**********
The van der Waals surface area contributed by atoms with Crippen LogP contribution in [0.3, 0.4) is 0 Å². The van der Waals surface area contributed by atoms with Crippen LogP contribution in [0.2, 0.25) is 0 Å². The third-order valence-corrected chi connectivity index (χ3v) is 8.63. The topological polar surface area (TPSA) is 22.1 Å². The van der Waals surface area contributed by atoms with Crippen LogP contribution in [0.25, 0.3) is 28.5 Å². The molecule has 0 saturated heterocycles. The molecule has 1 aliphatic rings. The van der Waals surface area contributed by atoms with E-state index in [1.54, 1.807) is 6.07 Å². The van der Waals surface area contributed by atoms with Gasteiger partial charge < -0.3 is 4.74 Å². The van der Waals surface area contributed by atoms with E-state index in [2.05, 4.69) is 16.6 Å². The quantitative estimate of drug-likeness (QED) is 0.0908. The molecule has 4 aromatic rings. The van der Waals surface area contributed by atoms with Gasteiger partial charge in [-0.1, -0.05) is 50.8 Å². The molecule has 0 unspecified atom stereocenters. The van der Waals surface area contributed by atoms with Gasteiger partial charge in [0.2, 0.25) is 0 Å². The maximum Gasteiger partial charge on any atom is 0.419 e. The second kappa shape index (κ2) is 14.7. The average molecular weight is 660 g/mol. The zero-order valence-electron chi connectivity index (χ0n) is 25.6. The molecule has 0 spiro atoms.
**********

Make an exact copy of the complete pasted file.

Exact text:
The van der Waals surface area contributed by atoms with Crippen LogP contribution in [0.3, 0.4) is 0 Å². The van der Waals surface area contributed by atoms with Crippen LogP contribution in [0.2, 0.25) is 0 Å². The third-order valence-corrected chi connectivity index (χ3v) is 8.63. The topological polar surface area (TPSA) is 22.1 Å². The van der Waals surface area contributed by atoms with Crippen LogP contribution in [0.25, 0.3) is 28.5 Å². The molecule has 0 saturated heterocycles. The molecule has 1 aliphatic rings. The van der Waals surface area contributed by atoms with E-state index in [1.54, 1.807) is 6.07 Å². The van der Waals surface area contributed by atoms with Gasteiger partial charge < -0.3 is 4.74 Å². The van der Waals surface area contributed by atoms with E-state index in [2.05, 4.69) is 16.6 Å². The quantitative estimate of drug-likeness (QED) is 0.0908. The molecule has 4 aromatic rings. The van der Waals surface area contributed by atoms with Gasteiger partial charge in [-0.1, -0.05) is 50.8 Å². The molecule has 0 unspecified atom stereocenters. The van der Waals surface area contributed by atoms with Gasteiger partial charge in [0.2, 0.25) is 0 Å². The maximum Gasteiger partial charge on any atom is 0.419 e. The second kappa shape index (κ2) is 14.7. The average molecular weight is 660 g/mol. The zero-order valence-electron chi connectivity index (χ0n) is 25.6. The molecule has 0 spiro atoms.